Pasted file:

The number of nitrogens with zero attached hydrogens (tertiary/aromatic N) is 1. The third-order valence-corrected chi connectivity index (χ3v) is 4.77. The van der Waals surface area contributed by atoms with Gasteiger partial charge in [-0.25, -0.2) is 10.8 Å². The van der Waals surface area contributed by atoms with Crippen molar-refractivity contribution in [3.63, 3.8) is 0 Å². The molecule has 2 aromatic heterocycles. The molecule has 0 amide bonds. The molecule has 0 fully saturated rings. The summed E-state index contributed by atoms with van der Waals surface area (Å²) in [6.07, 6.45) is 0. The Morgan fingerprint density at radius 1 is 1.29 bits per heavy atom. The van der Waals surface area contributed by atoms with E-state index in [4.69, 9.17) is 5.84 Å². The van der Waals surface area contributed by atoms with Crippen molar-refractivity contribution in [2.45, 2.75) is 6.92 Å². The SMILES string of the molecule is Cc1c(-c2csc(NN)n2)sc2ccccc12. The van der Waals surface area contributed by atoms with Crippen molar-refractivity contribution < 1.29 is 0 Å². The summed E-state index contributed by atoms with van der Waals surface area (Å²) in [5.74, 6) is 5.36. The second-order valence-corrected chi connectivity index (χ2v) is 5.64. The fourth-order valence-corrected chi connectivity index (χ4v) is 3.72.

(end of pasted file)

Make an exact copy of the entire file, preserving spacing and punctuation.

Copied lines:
The number of nitrogens with zero attached hydrogens (tertiary/aromatic N) is 1. The third-order valence-corrected chi connectivity index (χ3v) is 4.77. The van der Waals surface area contributed by atoms with Gasteiger partial charge in [-0.25, -0.2) is 10.8 Å². The van der Waals surface area contributed by atoms with Crippen molar-refractivity contribution in [3.63, 3.8) is 0 Å². The molecule has 2 aromatic heterocycles. The molecule has 0 amide bonds. The molecule has 0 fully saturated rings. The summed E-state index contributed by atoms with van der Waals surface area (Å²) in [6.07, 6.45) is 0. The Morgan fingerprint density at radius 1 is 1.29 bits per heavy atom. The van der Waals surface area contributed by atoms with E-state index in [4.69, 9.17) is 5.84 Å². The van der Waals surface area contributed by atoms with Crippen molar-refractivity contribution in [2.45, 2.75) is 6.92 Å². The SMILES string of the molecule is Cc1c(-c2csc(NN)n2)sc2ccccc12. The van der Waals surface area contributed by atoms with Crippen molar-refractivity contribution < 1.29 is 0 Å². The summed E-state index contributed by atoms with van der Waals surface area (Å²) in [5.74, 6) is 5.36. The second-order valence-corrected chi connectivity index (χ2v) is 5.64. The fourth-order valence-corrected chi connectivity index (χ4v) is 3.72.